Just wondering.
LC
Only outside the dojo.
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Old 05-25-2005, 03:32 AM   #112
Matt Molloy
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Re: techniquies in street fights

Quote:
Larry Camejo wrote:
Lots of generalisations here on knife fighting I see.

Good for theory, not so good for practice.

Just a question. How many Aikido folks here practice Tantodori in Aikido where the attacker is allowed to attack with a knife in any way he wants and fully resist your technique with muscle power, positioning etc. and attempt to cut, strike, throw, pin or whatever else he can to you in order to protect himself and not let you get off a technique against his initial knife strike?

Just wondering.
LC
Nah. I crosstrain in Escrima for knife.

Some of the techniques cross over anyway so you get the usual moments of, "Aha! So that is how that can work!" not to mention the odd "So that's why that's not advisable vs someone who really knows what they're doing with this thing."

I believe that Peter "uber-shodothug" Rehse has pointed out that fencing experience can help in Shodokan Tanto randori.

Tanto randori looks great fun but I only have so many days in the week.

Cheers,

Matt.
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Old 05-25-2005, 04:43 AM   #113
Randathamane
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Re: techniquies in street fights

Quote:
Only outside the dojo.

This is true- it is all inside dojo wearing gi. No context- that is why fencing is still permitted to be taught outside, as to give the dueler the potential to experience outside of the piste.

Anyhow, moving back to this whole thing of techniques in street fights, which we all appear to have digressed onto knives.
the problem with street fights is that they occur suddenly and against two evenly matched opponents they can drag on. so in my mind, any form of throw that would put uke down and keep him down is good. Shihonage-fair enough (just a bit tricky) not so much shiho-osae as you don't have time to stand their pinning him to the floor. Iriminage- works a treat (know from experience) as long as they are committed.
Tenchinage--- (giggles with insane laughter)
Kotegaeshi, my personal favorite, but you have to be careful with emote. so many possibilities- however don't hand around for the police. All they will see is a person on the floor who will start howling in pain and the police will instantly arrest you and charge you with assault. Gotta love English law- when the perpetrator can legally act against the victim...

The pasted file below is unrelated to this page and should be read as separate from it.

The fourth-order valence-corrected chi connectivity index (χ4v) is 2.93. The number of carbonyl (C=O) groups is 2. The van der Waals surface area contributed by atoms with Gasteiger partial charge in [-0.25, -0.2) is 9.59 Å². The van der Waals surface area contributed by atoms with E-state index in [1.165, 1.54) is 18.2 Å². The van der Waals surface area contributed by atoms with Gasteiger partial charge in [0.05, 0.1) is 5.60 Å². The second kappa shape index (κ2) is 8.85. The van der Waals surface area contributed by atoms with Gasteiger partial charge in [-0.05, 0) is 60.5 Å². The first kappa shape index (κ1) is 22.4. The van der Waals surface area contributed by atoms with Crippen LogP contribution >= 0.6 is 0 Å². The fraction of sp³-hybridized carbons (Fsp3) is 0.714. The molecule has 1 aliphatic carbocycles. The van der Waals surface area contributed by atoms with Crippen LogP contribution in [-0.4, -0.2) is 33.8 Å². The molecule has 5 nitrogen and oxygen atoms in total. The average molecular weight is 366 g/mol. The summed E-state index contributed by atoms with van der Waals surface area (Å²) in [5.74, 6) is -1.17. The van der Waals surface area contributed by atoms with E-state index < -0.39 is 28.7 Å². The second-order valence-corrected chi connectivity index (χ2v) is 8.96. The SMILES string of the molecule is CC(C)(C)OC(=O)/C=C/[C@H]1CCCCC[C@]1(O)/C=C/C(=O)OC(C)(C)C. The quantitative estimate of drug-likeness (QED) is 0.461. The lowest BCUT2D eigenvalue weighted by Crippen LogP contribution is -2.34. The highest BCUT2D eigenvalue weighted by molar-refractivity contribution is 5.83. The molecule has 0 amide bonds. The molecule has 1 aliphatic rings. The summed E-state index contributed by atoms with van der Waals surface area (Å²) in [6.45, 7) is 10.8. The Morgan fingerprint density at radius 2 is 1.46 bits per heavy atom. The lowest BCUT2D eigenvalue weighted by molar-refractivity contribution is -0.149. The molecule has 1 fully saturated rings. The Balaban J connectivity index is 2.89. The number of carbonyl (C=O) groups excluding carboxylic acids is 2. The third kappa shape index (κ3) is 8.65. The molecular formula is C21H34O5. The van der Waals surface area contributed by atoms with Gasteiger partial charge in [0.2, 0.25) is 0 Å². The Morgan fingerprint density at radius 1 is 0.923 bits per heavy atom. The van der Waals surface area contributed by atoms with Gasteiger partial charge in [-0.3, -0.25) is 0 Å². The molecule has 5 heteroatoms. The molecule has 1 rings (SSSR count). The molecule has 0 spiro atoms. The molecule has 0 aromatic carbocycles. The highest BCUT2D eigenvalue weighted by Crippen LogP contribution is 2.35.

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Old 05-25-2005, 05:47 AM   #114
Nick Simpson
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Re: techniquies in street fights

"Just a question. How many Aikido folks here practice Tantodori in Aikido where the attacker is allowed to attack with a knife in any way he wants and fully resist your technique with muscle power, positioning etc. and attempt to cut, strike, throw, pin or whatever else he can to you in order to protect himself and not let you get off a technique against his initial knife strike?"

Done this a few times, also practised with both of us armed with tanto and attempting to 'kill' each other. Great fun. I got 'cut' a lot trying to disarm uke in the first scenario, used lots of atemi, kicks, slaps, dirty tricks and I still would have probably bled to death in the end. Second scenario was very long and protracted and we had a stalemate really, we both 'killed' each other.

The way we generally use a knife in this way is by concealing it up the forearm and slashing with it ala special forces style. Its a very nasty attack to deal with. Training like this gave me my respect for bladed weapons...

Also, just a little thing Alex, everything I have read/seen/been taught about cutting with a sword states that the wrists cut, not the arms or shoulders as that encourages strength rather than technique. I use a shinken this way and it works fine, very quick and accurate cuts.

They're all screaming about the rock n roll, but I would say that it's getting old. - REFUSED.
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Old 05-25-2005, 05:59 AM   #115
Matt Molloy
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Re: techniquies in street fights

Quote:
Nick Simpson wrote:
Also, just a little thing Alex, everything I have read/seen/been taught about cutting with a sword states that the wrists cut, not the arms or shoulders as that encourages strength rather than technique. I use a shinken this way and it works fine, very quick and accurate cuts.
Shhh.

You'll disturb his fantasies about taking out that Yakuza one day.



Cheers,

Matt.
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Old 05-25-2005, 06:01 AM   #116
Matt Molloy
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Re: Tantodori no different

Quote:
Alex Lawrence wrote:
Domo arigato gozaimashita.
Thank you? For calling you clueless?

Strange person.

Cheers,

Matt.
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Old 05-25-2005, 06:59 AM   #117
Ketsan
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Re: techniquies in street fights

Quote:
Nick Simpson wrote:
Also, just a little thing Alex, everything I have read/seen/been taught about cutting with a sword states that the wrists cut, not the arms or shoulders as that encourages strength rather than technique. I use a shinken this way and it works fine, very quick and accurate cuts.
Yeah ok, fine, that's true, point taken.
What I'm getting at is that you wouldn't use a sword as you would a shinai.
A kendoka can strike and recover a shinai so fast that you'd probably still be entering in as he was recovering but if you give him a bokken he slows down enough to be able to take the sword.
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Old 05-25-2005, 07:03 AM   #118
Ketsan
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Re: Tantodori no different